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Giro d'Italia

How Haga earned the Giro’s hot seat

Instead of working for Dumoulin, Chad Haga saved his legs for Sunday's final trial, and the bet paid off with the 'hot seat'

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VERONA, Italy (VN) — Lotto-Soudal’s Victor Campenaerts knew something was up when he kept seeing Chad Haga (Sunweb) slipping into the Giro d’Italia gruppetto.

“Normally he is working hard for the leaders,” Campenaerts said. “So I knew a few days ago he could be trouble.”

Haga, 30, earned a spot in the “hot seat” Sunday in the final stage of the Giro d’Italia that surprised more than a few in the bunch. Campenaerts started as the pre-stage favorite but Haga knocked him back by four seconds to take the virtual lead.

“I normally fly under the radar. I relish being the underdog. I was not surprised to go fast today,” Haga said. “I dug a little deeper to prove the doubters wrongs.”

Haga stopped the clock in the 17km time trial in 22 minutes, 7 seconds. With rider after rider coming through, Haga was nervously watching the live feed.

“This is new for me,” Haga said, with his legs twitching. “I’ve never been in the hot seat before.”

Tom Dumoulin’s early exit from the Giro in the first week changed everything for Sunweb. Haga came to the Giro to try to help his teammate win his second pink jersey in three years.

“Everything changed for us after Tom was forced to leave,” Haga said. “We don’t get down and we keep looking forward, and we try to find new opportunities.”

Haga summed up the odds. In a Giro laden with big mountains, he knew his chances of winning out of a breakaway in the Dolomites was unlikely.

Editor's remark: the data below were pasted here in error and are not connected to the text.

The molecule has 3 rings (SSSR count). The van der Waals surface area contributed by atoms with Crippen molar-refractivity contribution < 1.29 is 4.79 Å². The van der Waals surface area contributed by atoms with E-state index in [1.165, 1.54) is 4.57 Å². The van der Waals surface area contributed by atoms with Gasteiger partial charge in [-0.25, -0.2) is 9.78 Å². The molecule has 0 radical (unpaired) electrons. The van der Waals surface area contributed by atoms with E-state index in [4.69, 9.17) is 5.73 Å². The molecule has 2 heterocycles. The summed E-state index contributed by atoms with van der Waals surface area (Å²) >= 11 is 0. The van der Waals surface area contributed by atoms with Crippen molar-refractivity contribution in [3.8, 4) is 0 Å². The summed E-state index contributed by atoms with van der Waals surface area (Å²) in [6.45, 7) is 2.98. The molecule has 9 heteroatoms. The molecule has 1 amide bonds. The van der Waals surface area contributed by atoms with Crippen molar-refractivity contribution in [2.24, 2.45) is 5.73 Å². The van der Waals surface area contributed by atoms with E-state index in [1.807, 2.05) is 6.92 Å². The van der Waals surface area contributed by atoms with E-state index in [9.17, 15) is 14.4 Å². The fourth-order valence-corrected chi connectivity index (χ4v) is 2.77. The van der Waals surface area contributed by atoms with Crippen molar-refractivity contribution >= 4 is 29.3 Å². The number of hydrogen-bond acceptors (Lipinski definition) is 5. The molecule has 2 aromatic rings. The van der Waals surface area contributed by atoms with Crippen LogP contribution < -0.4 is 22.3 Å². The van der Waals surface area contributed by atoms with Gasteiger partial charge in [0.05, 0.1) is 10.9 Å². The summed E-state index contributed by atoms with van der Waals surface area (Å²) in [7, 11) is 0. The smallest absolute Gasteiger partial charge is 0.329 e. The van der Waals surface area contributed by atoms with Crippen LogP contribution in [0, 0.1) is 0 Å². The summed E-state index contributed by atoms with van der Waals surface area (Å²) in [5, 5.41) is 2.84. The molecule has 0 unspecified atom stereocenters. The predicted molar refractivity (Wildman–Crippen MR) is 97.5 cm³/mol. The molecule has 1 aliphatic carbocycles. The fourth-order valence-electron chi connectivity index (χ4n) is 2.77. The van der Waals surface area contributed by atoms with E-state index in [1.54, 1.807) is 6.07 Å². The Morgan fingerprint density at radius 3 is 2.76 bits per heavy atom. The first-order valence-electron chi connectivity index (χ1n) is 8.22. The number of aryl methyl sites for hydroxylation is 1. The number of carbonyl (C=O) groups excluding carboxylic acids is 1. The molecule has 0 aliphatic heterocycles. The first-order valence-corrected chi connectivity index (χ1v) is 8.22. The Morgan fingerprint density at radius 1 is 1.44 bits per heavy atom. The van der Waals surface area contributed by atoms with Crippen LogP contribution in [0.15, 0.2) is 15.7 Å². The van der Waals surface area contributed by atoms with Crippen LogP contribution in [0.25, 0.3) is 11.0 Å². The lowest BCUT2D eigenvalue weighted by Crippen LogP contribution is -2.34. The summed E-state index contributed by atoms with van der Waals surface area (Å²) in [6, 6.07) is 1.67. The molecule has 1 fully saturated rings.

His best chance lay in the final-day, 17km time trial around Verona. Haga only got his first glimpse of the course in the morning. Haga’s popped for some big TT rides before, including sixth in the second time trial of this Giro in San Marino.

“I spent the morning scouring Google “street view” and studied every corner so I could go at the recon pretty fast to test the corners,” he said. “I paced myself well. It helped to have Campenaerts ahead of me so I could know the splits.”

After surviving a harrowing training crash in 2016 and enduring the death of his father, who helped him get his start in cycling, the victory had great emotional value.

“I thought of my father throughout this race,” Haga said. “This would be so huge to pay everyone back if I could win today.”

“The training crash in 2016, it took a lot of work to come back, not only physically, but the mental recovery. It was hard to not be scared all the time, to go into gaps, and it took more time, but I managed to do so,” said Haga after the stage.

Haga was still waiting. The Giro “bigs” were still to come.

An American in France

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